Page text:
Experts and Expertise
In large part the antidote to mastering the complex domain in which decisions
are made is "expertise". Expertise is a critical ingredient in any decision centric
activity. Experts have the insight needed to be able to address the six great
challenges listed in the previous section and because of their experience they
are better equipped to navigate the complex domain within which project decisions
Experts' prior experiences give them the situational awareness needed to be
able to ask the right questions at the right time and the ability to identify
optimal answers. Their depth of understanding reduces the level of uncertainty
associated with the decisions they make and also helps them avoid making too many
mistakes. Those advantages make experts more productive than others and that in
turn can improve the overall project environment by helping to reduce the stress
levels to which the team is exposed.
Of course everyone likes to think of himself or herself as an expert. Pick
up a stack of resumes and you'll find the word used liberally. The problem is
that as an industry the IT sector has generally poorly understood the nature of
expertise, the processes by which it develops and how to recognize it when building
a team. In most practical situations organizations simply measure expertise by
years of experience.
However as those in the trenches are fully aware, the difference in capabilities
between individuals can be significant. Studies on the subject often show a 10 to 1
variance between the most and least capable IT workers.
The net result is that organizations can at times end up with teams whose capabilities
fall short of that required to ensure the success of the project. It is that gap
which provides the tinder from which project failures occur.
In part the problem is structural to the industry. Unlike other professions
that are "decision centric" and "expert" driven, such as medicine, law and engineering,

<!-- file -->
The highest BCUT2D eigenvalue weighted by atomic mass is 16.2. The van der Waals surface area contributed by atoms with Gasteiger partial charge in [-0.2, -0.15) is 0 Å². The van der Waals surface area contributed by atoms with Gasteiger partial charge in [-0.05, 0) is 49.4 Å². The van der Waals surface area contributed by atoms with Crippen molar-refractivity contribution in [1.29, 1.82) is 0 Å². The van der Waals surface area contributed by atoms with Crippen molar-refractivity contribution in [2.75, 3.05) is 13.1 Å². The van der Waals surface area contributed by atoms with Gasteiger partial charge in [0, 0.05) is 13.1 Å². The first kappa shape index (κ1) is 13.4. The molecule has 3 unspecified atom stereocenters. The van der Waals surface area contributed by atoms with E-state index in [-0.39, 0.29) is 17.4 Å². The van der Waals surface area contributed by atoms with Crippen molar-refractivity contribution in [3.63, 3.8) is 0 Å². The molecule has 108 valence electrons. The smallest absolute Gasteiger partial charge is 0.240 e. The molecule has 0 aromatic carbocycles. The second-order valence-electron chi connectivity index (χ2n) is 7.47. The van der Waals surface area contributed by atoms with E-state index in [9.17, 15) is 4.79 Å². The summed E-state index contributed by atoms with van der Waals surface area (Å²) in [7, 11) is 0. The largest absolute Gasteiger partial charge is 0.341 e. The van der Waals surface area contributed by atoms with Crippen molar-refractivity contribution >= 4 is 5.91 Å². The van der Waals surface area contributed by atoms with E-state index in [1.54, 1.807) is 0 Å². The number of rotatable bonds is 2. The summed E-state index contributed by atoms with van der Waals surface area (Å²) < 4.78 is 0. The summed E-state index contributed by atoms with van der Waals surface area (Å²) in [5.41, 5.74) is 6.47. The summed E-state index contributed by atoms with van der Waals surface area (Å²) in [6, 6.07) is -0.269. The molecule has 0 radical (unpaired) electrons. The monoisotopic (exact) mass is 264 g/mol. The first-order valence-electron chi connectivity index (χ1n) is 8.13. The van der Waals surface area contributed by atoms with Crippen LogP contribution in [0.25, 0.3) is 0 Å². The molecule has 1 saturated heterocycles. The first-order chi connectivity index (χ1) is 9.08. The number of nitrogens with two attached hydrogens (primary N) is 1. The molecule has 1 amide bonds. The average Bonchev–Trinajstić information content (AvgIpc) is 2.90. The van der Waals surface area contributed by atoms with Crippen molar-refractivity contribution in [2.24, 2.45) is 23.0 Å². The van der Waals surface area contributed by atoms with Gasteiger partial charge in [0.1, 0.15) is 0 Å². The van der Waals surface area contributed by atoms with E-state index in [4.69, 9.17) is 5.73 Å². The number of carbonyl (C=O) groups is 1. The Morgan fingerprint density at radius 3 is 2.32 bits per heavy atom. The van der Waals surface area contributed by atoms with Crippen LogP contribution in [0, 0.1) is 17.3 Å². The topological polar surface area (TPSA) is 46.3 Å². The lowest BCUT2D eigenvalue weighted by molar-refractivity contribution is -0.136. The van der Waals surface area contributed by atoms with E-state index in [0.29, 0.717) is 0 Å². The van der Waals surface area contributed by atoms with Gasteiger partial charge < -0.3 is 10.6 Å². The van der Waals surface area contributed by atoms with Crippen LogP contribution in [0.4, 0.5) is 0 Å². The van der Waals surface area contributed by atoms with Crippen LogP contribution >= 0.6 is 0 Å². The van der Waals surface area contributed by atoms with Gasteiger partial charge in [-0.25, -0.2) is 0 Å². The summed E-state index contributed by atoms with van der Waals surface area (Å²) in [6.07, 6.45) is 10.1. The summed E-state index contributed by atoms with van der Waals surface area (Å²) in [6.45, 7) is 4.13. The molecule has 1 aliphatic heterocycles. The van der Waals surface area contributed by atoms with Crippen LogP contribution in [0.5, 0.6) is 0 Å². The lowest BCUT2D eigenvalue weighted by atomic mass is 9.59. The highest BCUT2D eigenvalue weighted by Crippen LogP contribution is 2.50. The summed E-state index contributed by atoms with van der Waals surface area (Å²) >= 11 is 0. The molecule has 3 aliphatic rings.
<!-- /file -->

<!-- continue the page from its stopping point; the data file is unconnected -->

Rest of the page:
the IT sector lacks a professional infrastructure that establishes and maintains
levels of professional practice. In the legal and medical professions the barriers
to entry are high and practitioners can be disbarred if their services fail to
meet professional standards. In the IT sector the barriers to entry are low and
there are no professional bodies with any form of real authority. Although various
bodies do offer certification programs for IT professionals, the certifications
in the IT sector are generally toothless and often mean little more than a person
has memorized some material from a book.
Interestingly, other project environments in which the barriers to entry are
low and there are no governance bodies suffer from similar problems as the IT
industry. One example is the home renovation business. With the boom in the housing
market that took place a few years ago there was a corresponding boom in the need
for contractors to do renovations. Again there were no barriers to entry into
the sector and no governing bodies to oversee professional practice. Although
there are good renovation contractors out there, there are also many who lack
the expertise to be doing what they claim they can do. As a result, complaints
about failed renovation projects represent one of the most common complaints reported
to the Better Business Bureau.
So significant is this problem that here in Canada there is a highly successful
television program called Holmes on Homes. In this program, an expert in
home renovation visits the homes of people who have fallen victim to shoddy contractors
and helps them fix up the problems. Given that the show is currently in its 7th season
and runs on networks around the world, it seems that this is an issue that resonates
with many people.
B., et al, Software Cost Estimation with Cocomo II, Addison Wesley, 2000
7. DeMarco, T., & T. Lister, Peopleware: Productive projects and
teams, 2nd edition, Dorset House Publishing, 1999
8. Complaints Statistics, Better Business Bureau, 2008